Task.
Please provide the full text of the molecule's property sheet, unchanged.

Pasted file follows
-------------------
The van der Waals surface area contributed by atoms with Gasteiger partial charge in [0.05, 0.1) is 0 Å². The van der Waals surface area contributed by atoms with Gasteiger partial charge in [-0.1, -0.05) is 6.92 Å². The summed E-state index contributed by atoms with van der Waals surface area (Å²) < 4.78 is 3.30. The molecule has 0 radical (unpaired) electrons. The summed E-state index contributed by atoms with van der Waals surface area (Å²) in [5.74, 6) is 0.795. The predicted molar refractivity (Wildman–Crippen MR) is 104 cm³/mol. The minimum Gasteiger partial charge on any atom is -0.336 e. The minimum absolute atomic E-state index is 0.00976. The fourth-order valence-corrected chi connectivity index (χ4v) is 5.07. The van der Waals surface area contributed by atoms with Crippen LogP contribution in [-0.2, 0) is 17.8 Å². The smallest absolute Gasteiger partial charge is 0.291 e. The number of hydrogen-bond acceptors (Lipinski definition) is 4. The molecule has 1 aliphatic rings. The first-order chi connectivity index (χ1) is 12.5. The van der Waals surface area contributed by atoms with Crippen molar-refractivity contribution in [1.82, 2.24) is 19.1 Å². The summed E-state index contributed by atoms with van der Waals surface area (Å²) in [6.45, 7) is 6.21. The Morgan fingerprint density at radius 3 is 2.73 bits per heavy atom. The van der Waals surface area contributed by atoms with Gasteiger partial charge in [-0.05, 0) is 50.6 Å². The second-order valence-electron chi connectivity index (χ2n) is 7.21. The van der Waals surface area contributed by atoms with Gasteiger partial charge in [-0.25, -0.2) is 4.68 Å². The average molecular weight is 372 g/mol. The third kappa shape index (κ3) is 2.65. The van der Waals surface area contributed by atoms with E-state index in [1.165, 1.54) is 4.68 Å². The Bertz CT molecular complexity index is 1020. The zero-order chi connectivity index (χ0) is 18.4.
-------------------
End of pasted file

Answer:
The van der Waals surface area contributed by atoms with Gasteiger partial charge in [0.05, 0.1) is 0 Å². The van der Waals surface area contributed by atoms with Gasteiger partial charge in [-0.1, -0.05) is 6.92 Å². The summed E-state index contributed by atoms with van der Waals surface area (Å²) < 4.78 is 3.30. The molecule has 0 radical (unpaired) electrons. The summed E-state index contributed by atoms with van der Waals surface area (Å²) in [5.74, 6) is 0.795. The predicted molar refractivity (Wildman–Crippen MR) is 104 cm³/mol. The minimum Gasteiger partial charge on any atom is -0.336 e. The minimum absolute atomic E-state index is 0.00976. The fourth-order valence-corrected chi connectivity index (χ4v) is 5.07. The van der Waals surface area contributed by atoms with Crippen LogP contribution in [-0.2, 0) is 17.8 Å². The smallest absolute Gasteiger partial charge is 0.291 e. The number of hydrogen-bond acceptors (Lipinski definition) is 4. The molecule has 1 aliphatic rings. The first-order chi connectivity index (χ1) is 12.5. The van der Waals surface area contributed by atoms with Crippen molar-refractivity contribution in [1.82, 2.24) is 19.1 Å². The summed E-state index contributed by atoms with van der Waals surface area (Å²) in [6.45, 7) is 6.21. The Morgan fingerprint density at radius 3 is 2.73 bits per heavy atom. The van der Waals surface area contributed by atoms with Gasteiger partial charge in [-0.05, 0) is 50.6 Å². The second-order valence-electron chi connectivity index (χ2n) is 7.21. The van der Waals surface area contributed by atoms with Gasteiger partial charge in [-0.25, -0.2) is 4.68 Å². The average molecular weight is 372 g/mol. The third kappa shape index (κ3) is 2.65. The van der Waals surface area contributed by atoms with E-state index in [1.165, 1.54) is 4.68 Å². The Bertz CT molecular complexity index is 1020. The zero-order chi connectivity index (χ0) is 18.4.